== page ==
Mirena Pseudotumor Cerebri Risk Make IUD Unreasonably Dangerous, Lawsuit Claims

An Arkansas woman has filed a lawsuit alleging that the risks associated with Mirena IUDs make the birth control implants unreasonably dangerous, indicating that it caused her and other women to develop a serious complication known as pseudotumor cerebri, where a dangerous build up of fluid pressure in the skull results in vision problems, headaches and other health issues. 

The complaint (PDF) was filed by Latoya Kendrix in the U.S. District Court for the Southern District of New York on March 26, claiming that Bayer Healthcare knew or should have known about the potential Mirena pseudotumor cerebri risk, yet failed to adequately warn women or the medical community.

Kendrix had a Mirena IUD implanted in April 2009, which was designed to provide long-term birth control through a levonorgestrel-releasing device placed into the uterus. However, in the Summer of 2013, she began to experience severe headaches, blurred vision, vision loss, ringing in the ears, nausea, dizziness, and neck, back and shoulder pains.

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Mirena Lawsuits

Migrations and perforations caused by Mirena birth control have resulted in lawsuits nationwide.


In July 2013, Kendrix was diagnosed with pseudotumor cerebri (PTC), also known as idiopathic intracranial hypertension (IIH), which she alleges was caused by side effects of levonorgestrel released by the Mirena IUD. The condition involves a build up of fluid in the brain, which can cause optic nerve damage and other injuries, and often can only be relieved through a lumbar puncture.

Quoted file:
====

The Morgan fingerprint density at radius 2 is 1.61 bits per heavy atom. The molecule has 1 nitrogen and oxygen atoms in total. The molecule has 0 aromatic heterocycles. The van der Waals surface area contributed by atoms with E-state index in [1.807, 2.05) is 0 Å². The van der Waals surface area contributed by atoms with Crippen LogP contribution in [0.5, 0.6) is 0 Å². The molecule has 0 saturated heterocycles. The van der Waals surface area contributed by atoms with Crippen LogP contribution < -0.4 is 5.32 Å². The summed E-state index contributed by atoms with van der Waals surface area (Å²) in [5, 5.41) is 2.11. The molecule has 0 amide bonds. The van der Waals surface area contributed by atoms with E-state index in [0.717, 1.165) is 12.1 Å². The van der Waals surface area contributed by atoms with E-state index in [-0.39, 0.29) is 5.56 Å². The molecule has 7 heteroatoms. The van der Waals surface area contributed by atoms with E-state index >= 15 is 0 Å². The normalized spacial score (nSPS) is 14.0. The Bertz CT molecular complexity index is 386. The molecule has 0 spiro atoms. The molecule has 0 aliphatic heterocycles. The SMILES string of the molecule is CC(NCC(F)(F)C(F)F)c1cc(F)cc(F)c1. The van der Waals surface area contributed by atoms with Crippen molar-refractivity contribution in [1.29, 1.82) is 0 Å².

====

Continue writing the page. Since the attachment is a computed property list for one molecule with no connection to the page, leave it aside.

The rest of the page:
While Kendrix had the Mirena removed in April 2014, it is likely that the vision problems will be permanent, according to the lawsuit.

“There is currently no treatment to reverse permanent injury to the optic nerves caused by increased intracranial pressure,” the lawsuit notes. “Because of this, treatment of PTC or IIH is focused on halting visual loss that has already occurred.”

These pseudotumor cerebri risks, which are not mentioned on the Mirena label, make the birth control device unreasonably dangerous and defective, Kendrix’s lawsuit states.

The case joins a growing number of similar Mirena IUD lawsuits filed nationwide by women who suffered intracranial hypertension or pseudotumor cerebri. Given similar questions of fact and law raised in complaints filed throughout the federal court system, the U.S. Judicial Panel on Multidistrict Litigation (JPML) established coordinated pretrial proceedings in April 2017, centralizing all cases involving pseudotumor cerebri or intracranial hypertension complications from Mirena IUDs before one judge in the Southern District of New York.

There are currently more than 200 complaints pending before U.S. District Judge Paul A. Englemayer as part of an MDL, or multidistrict litigation. However, as Mirena injury lawyers continue to review and file claims for women nationwide, it is expected that the size and scope of the litigation will continue to grow over the coming weeks and months.


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